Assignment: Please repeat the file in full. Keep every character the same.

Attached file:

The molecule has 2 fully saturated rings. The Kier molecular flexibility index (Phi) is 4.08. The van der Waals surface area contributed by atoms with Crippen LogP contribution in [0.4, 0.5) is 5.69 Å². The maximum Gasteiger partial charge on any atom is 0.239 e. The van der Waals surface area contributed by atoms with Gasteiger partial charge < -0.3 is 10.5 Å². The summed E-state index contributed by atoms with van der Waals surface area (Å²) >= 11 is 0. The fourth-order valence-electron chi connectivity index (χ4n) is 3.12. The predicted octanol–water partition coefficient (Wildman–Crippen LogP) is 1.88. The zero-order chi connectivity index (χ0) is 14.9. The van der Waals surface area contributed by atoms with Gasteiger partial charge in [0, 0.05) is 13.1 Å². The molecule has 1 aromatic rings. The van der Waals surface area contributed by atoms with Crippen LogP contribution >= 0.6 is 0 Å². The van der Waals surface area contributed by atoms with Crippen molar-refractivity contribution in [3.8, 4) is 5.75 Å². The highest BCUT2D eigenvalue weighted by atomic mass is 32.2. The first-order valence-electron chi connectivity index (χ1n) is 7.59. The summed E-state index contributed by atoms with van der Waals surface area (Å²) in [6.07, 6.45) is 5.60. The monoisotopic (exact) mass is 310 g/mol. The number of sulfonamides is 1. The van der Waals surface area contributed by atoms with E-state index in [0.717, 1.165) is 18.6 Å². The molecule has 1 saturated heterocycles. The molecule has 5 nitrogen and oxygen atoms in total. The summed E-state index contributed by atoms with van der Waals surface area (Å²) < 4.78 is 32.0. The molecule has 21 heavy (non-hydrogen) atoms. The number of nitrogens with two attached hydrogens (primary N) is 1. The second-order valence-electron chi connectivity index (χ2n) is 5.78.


The molecule has 2 fully saturated rings. The Kier molecular flexibility index (Phi) is 4.08. The van der Waals surface area contributed by atoms with Crippen LogP contribution in [0.4, 0.5) is 5.69 Å². The maximum Gasteiger partial charge on any atom is 0.239 e. The van der Waals surface area contributed by atoms with Gasteiger partial charge < -0.3 is 10.5 Å². The summed E-state index contributed by atoms with van der Waals surface area (Å²) >= 11 is 0. The fourth-order valence-electron chi connectivity index (χ4n) is 3.12. The predicted octanol–water partition coefficient (Wildman–Crippen LogP) is 1.88. The zero-order chi connectivity index (χ0) is 14.9. The van der Waals surface area contributed by atoms with Gasteiger partial charge in [0, 0.05) is 13.1 Å². The molecule has 1 aromatic rings. The van der Waals surface area contributed by atoms with Crippen LogP contribution >= 0.6 is 0 Å². The van der Waals surface area contributed by atoms with Crippen molar-refractivity contribution in [3.8, 4) is 5.75 Å². The highest BCUT2D eigenvalue weighted by atomic mass is 32.2. The first-order valence-electron chi connectivity index (χ1n) is 7.59. The summed E-state index contributed by atoms with van der Waals surface area (Å²) in [6.07, 6.45) is 5.60. The monoisotopic (exact) mass is 310 g/mol. The number of sulfonamides is 1. The van der Waals surface area contributed by atoms with E-state index in [0.717, 1.165) is 18.6 Å². The molecule has 1 saturated heterocycles. The molecule has 5 nitrogen and oxygen atoms in total. The summed E-state index contributed by atoms with van der Waals surface area (Å²) < 4.78 is 32.0. The molecule has 21 heavy (non-hydrogen) atoms. The number of nitrogens with two attached hydrogens (primary N) is 1. The second-order valence-electron chi connectivity index (χ2n) is 5.78.